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Why Lightroom’s Gradient Filter Tool Might Be Better Than The Real Thing…

Happy Monday everybody – I’m back from my trip out West (although the shots I’m using here are from last year’s trip out there). Anyway, a photographer at my seminars out there came up asking about buying a traditional ND filter, and how many stops should he get, and should he buy one with a hard gradation or a softer one, and how much, etc., and I explained (which I do in the video above), why Lightroom’s version might actually be better than the real thing thanks to a feature added in Lightroom CC a while back.

So, I did a quick little video about this somewhat hidden little feature. He had Lightroom CC and had no idea it was there, so I thought some other folks might be in the same boat.  (See what I did there? Boat. Lighthouse. Oh, come on, that wasn’t that bad). 😉

Hope you find it helpful.

Best,

-Scott

P.S. In 10-days I’ll be in San Diego with my new seminar (on Thursday, May 12th) – hope you can come by. Also, a big shout out to all the photographers in Seattle & Portland who came out to my seminars there last week. Really enjoyed getting to meet so many nice folks. Thanks for making me feel at home so far from home 🙂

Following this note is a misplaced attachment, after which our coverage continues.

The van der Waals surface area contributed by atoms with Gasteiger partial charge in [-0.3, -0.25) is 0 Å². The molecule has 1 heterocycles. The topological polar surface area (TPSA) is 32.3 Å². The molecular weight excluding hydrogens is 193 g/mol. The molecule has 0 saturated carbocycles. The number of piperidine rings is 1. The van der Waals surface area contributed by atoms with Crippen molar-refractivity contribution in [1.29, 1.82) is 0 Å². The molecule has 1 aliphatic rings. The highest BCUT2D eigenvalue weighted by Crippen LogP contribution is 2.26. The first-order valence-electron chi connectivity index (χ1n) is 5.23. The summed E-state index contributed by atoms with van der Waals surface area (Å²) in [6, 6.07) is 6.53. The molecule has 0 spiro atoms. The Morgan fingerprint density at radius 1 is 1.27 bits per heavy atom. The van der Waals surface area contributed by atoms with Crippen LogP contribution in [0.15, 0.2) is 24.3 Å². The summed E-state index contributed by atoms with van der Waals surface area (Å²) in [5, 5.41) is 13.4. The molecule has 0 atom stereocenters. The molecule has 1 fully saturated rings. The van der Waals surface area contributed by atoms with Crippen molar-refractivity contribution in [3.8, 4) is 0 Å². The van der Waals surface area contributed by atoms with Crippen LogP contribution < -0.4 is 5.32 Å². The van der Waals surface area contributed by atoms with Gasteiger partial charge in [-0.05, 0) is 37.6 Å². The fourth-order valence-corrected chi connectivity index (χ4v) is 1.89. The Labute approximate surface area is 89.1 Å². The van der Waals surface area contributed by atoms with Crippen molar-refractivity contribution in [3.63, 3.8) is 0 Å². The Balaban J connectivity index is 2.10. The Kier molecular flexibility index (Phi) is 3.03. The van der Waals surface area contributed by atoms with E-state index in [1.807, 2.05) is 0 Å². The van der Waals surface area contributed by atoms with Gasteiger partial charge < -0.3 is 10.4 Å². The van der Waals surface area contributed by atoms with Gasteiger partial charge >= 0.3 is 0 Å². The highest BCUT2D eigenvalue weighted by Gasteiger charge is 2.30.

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13 comments

  1. Michal Krause 6 May, 2016 at 07:27 Reply

    Sometimes the easist way to revert unwanted darkening from digital gradient filter is to increase Shadows slider for this filter. Sky is typically not influenced by it, but other darkened parts like trees, building and hills are. This technique saves you from creating complex masks.

    Best regards
    Michal Krause

  2. Derek 3 May, 2016 at 13:26 Reply

    That’s awesome! I never noticed it before. I was just in Newport (where the Yaquina Head Lighthouse is located) yesterday and took some pictures of the bridge. Darkening the sky without affecting the bridge was difficult. But I just utilized the featured function and it’s much easier. Thanks, Scott.

      • Antonio Biggio 3 May, 2016 at 11:02 Reply

        I agree, but with long exposure, with moving object and with more Than two stop of differenze ex. between land and Sky I use a gnd in combination with a nd, and Than open up the shadow area in LR,

    • notlyle 2 May, 2016 at 12:15 Reply

      You can get a lot of those ND effects from multiple exposure, either in camera or reduced exposure sets which are then stacked in PS. One place a full ND is handy is in bright light to keep SS high and open f-stop.

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